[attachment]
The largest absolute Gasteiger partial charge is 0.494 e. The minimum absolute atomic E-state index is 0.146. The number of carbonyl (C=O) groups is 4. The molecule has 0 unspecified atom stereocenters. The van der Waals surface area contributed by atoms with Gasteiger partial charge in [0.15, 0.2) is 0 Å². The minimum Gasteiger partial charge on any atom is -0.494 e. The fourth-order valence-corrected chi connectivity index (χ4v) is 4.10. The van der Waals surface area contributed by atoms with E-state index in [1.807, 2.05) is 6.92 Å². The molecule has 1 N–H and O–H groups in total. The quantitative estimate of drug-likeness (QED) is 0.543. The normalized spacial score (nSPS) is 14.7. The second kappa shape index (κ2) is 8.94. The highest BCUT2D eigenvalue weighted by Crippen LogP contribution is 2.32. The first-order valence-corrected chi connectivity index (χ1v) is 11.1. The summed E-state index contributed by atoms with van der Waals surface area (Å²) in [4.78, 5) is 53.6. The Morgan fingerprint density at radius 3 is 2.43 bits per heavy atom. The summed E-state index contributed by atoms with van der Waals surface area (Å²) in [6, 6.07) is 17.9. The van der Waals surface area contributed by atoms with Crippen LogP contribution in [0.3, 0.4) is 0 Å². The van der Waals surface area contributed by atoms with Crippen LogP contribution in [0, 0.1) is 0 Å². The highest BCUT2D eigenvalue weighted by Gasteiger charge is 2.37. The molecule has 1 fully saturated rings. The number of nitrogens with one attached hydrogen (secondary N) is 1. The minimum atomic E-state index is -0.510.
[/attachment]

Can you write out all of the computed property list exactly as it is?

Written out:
The largest absolute Gasteiger partial charge is 0.494 e. The minimum absolute atomic E-state index is 0.146. The number of carbonyl (C=O) groups is 4. The molecule has 0 unspecified atom stereocenters. The van der Waals surface area contributed by atoms with Gasteiger partial charge in [0.15, 0.2) is 0 Å². The minimum Gasteiger partial charge on any atom is -0.494 e. The fourth-order valence-corrected chi connectivity index (χ4v) is 4.10. The van der Waals surface area contributed by atoms with E-state index in [1.807, 2.05) is 6.92 Å². The molecule has 1 N–H and O–H groups in total. The quantitative estimate of drug-likeness (QED) is 0.543. The normalized spacial score (nSPS) is 14.7. The second kappa shape index (κ2) is 8.94. The highest BCUT2D eigenvalue weighted by Crippen LogP contribution is 2.32. The first-order valence-corrected chi connectivity index (χ1v) is 11.1. The summed E-state index contributed by atoms with van der Waals surface area (Å²) in [4.78, 5) is 53.6. The Morgan fingerprint density at radius 3 is 2.43 bits per heavy atom. The summed E-state index contributed by atoms with van der Waals surface area (Å²) in [6, 6.07) is 17.9. The van der Waals surface area contributed by atoms with Crippen LogP contribution in [0.3, 0.4) is 0 Å². The van der Waals surface area contributed by atoms with Crippen LogP contribution in [0, 0.1) is 0 Å². The highest BCUT2D eigenvalue weighted by Gasteiger charge is 2.37. The molecule has 1 fully saturated rings. The number of nitrogens with one attached hydrogen (secondary N) is 1. The minimum atomic E-state index is -0.510.